It was only a matter of time before Hayes Theater Co – the incredibly small space in Sydney dedicated to the importance of musicals – directed Merrily We Roll Along.
Famous flop Merrily has one of Stephen Sondheim’s most magnificent scores – more direct and pop influenced, full of ease without sacrificing intelligence – and since it has been extensively rewritten from his run Originally disastrous in 1981 (it closed after just 16 performances), the story contains much-needed clarity.
But it is still extremely difficult to achieve. The show doesn’t work if we don’t care about their characters – it’s essential that we believe in them and that their journey is believable.
That’s because this story – the story of Franklin (Andrew Coshan), Charley (Ainsley Melham) and Mary (Elise McCann) – goes back in time. The trio are close friends – or at least they were. We meet them in their forties, when Franklin – a Broadway songwriter turned Hollywood hit – is rich and famous, and ultimately unhappy. Her best friend Mary is drunk and caustic; their third musketeer and former Franklin musical collaborator, Charley, is nowhere to be found – the friendship is clearly over. Franklin’s life crumbles as the positive reviews arrive. It’s loneliness at the top.
It is well known by now that Merrily, after this first scene, begins to step back in time. We see the moment when Charley’s frustrations with Franklin boiled over and ended the friendship; we learn why Mary is so unhappy; we see friends losing their bond of love and with it their youthful optimism. We end, heartbreakingly, when friends are in their twenties, on the brink of adulthood. They only see blue skies. We have just experienced the wreck.
How do actors age before your eyes and still feel real? How does a director ensure that we always understand the progression of time and that the characters follow a steady journey that doesn’t seem overdone and overplayed? These two questions are even more critical at the Hayes, which has only 110 seats; there is nowhere to hide.
Enter director Dean Bryant, an artist who never chooses easy laughs and the show-driven approach to directing musicals. He relentlessly probes the character and the story to find the emotional truth of the scene, and it’s that focus on the complications of friendship, fame, and creative work – the tension of romantic relationships and the shattering depth. lost friendships – which makes the show feel like a success.
He takes his cast back in time with the necessary support (wigs, costume changes), but it’s the subtle changes embodied that make us believe it. (Choreographer Andrew Hallsworth is critical here: he finds a movement language for these characters that evolves in reverse; they open up and move more freely as they rejuvenate.) Music director Andrew Worboys does feel a group of five like an orchestra, giving the show a constant and driving source of life.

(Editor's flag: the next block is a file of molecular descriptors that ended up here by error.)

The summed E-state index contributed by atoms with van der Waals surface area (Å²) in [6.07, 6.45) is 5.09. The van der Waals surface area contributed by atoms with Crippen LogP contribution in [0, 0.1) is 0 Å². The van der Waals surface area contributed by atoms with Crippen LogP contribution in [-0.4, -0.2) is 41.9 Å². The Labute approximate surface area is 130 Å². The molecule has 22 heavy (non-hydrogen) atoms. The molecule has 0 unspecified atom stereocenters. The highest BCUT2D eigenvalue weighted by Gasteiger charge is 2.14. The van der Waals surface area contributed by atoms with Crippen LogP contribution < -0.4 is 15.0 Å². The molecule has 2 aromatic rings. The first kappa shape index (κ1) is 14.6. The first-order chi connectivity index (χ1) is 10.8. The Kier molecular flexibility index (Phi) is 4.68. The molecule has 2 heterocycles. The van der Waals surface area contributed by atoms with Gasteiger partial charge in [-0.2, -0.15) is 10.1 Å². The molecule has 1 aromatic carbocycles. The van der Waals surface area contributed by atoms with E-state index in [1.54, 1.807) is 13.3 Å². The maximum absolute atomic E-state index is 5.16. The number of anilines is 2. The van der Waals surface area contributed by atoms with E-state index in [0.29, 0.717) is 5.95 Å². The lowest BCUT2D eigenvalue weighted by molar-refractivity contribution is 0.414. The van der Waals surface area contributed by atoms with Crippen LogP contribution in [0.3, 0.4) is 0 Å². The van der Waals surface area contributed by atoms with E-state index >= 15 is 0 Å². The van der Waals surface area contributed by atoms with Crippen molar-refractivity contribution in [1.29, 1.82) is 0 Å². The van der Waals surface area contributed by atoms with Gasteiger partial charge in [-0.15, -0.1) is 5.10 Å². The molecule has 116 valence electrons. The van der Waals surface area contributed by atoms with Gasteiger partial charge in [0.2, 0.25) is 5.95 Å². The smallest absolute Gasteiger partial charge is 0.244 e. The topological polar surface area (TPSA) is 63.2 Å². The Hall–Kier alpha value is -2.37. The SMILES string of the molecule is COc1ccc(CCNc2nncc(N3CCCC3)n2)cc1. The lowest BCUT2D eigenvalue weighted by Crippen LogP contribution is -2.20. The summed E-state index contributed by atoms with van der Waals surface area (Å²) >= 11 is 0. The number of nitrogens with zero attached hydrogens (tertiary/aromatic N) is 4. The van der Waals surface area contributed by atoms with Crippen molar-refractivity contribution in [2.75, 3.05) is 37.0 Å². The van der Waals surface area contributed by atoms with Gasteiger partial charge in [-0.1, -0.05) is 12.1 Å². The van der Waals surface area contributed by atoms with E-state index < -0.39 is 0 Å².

The set, by Jeremy Allen, offers a lot of dimension to the actors, but an additional video element (sometimes live), with screens mounted at the back of the stage, designed by David Bergman, more often takes the attention away from the production. that he does not add. This is a theatrical character study that does not need to be augmented or completed; screens make it even harder to sell a tough story and remind us how much we rely on the imagination.
Yet Merrily is a product of his time. We end at the dawn of the 1960s, so the critical scenes are based on political and cultural references fading from collective consciousness, and George Furth’s book doesn’t hold up as well as Sondheim’s music and lyrics.
But the biggest problem is Merrily’s treatment of his wives. Mary, Franklin Gussie’s second wife (Georgina Hopson), ingenuous Meg (Vidya Makan) and Franklin Beth’s first wife (Tiarne Sue Yek) are never in the service of men in history, their own views being played down by the book and the lyrics or worse, downright ignored. The sight is the cruelest for Mary, making her the butt of all jokes.
Bryant, to his credit, works hard to compensate for that direction, providing Beth, Gussie, Meg and most of all Mary with moments of dignity, complexity, and strength. Yek gives Beth the anger she needs (although the character is still painfully underdeveloped), and Makan’s supporting roles uplift the whole business. Hopson is glorious as Gussie, a camp portrayal of a making and undoing diva that comes close to caricature, but never becomes delightfully.
But it’s McCann who goes the furthest to solve Mary’s problem. Resisting the acting shortcut of performing simple anger, she associates her caustic comments with vulnerability and painful openness. McCann has always had a gift with lyrics, and Sondheim’s wordy lines feel natural, necessary in his mouth. Her voice is beautiful, malleable; if you listen carefully, you hear it rejuvenate like the characters do.
Still, Merrily cares about Franklin and Charley the most, and Bryant coaxes the entire series into something of a platonic love affair. Melham, a new leader on the biggest musical theater stages (Pippin, Aladdin) in Australia, gets better every time, and he’s remarkable here. He’s got the flashiest, flashiest number of the night – the Franklin Shepard, Inc patter song – and Melham enjoys every second of it, funny, dashing, and skillful. Coshan’s Franklin is the heart of the show and his steady performance sustains the action, but he’s at his best when he’s with Melham – the notes are held a little longer, the lyrics come out of the tongue more easily. He and Coshan light up, making the tragedy of their broken bond even more deeply felt.
Merrily only works if we care. This production ensures that we do.